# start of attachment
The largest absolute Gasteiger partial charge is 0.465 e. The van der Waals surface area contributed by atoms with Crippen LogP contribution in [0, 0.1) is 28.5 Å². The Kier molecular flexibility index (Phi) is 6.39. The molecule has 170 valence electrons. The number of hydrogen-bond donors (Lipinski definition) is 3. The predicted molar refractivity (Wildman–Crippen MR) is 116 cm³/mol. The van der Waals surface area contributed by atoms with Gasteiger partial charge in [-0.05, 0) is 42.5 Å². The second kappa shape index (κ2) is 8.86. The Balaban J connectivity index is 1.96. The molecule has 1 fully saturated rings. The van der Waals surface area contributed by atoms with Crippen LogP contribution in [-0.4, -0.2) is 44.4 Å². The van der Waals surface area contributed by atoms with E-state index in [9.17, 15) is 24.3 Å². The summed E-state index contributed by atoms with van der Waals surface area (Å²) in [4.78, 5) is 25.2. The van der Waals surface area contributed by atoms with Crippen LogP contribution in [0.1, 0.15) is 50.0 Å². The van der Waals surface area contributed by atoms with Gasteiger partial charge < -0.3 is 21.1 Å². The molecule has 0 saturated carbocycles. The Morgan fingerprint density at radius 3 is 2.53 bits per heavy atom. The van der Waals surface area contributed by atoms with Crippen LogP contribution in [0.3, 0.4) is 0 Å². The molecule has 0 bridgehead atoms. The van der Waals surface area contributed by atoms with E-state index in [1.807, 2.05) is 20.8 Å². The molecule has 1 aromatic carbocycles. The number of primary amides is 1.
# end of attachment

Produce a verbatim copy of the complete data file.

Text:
The largest absolute Gasteiger partial charge is 0.465 e. The van der Waals surface area contributed by atoms with Crippen LogP contribution in [0, 0.1) is 28.5 Å². The Kier molecular flexibility index (Phi) is 6.39. The molecule has 170 valence electrons. The number of hydrogen-bond donors (Lipinski definition) is 3. The predicted molar refractivity (Wildman–Crippen MR) is 116 cm³/mol. The van der Waals surface area contributed by atoms with Gasteiger partial charge in [-0.05, 0) is 42.5 Å². The second kappa shape index (κ2) is 8.86. The Balaban J connectivity index is 1.96. The molecule has 1 fully saturated rings. The van der Waals surface area contributed by atoms with Crippen LogP contribution in [-0.4, -0.2) is 44.4 Å². The van der Waals surface area contributed by atoms with E-state index in [9.17, 15) is 24.3 Å². The summed E-state index contributed by atoms with van der Waals surface area (Å²) in [4.78, 5) is 25.2. The van der Waals surface area contributed by atoms with Crippen LogP contribution in [0.1, 0.15) is 50.0 Å². The van der Waals surface area contributed by atoms with Gasteiger partial charge < -0.3 is 21.1 Å². The molecule has 0 saturated carbocycles. The Morgan fingerprint density at radius 3 is 2.53 bits per heavy atom. The van der Waals surface area contributed by atoms with Crippen LogP contribution in [0.3, 0.4) is 0 Å². The molecule has 0 bridgehead atoms. The van der Waals surface area contributed by atoms with E-state index in [1.807, 2.05) is 20.8 Å². The molecule has 1 aromatic carbocycles. The number of primary amides is 1.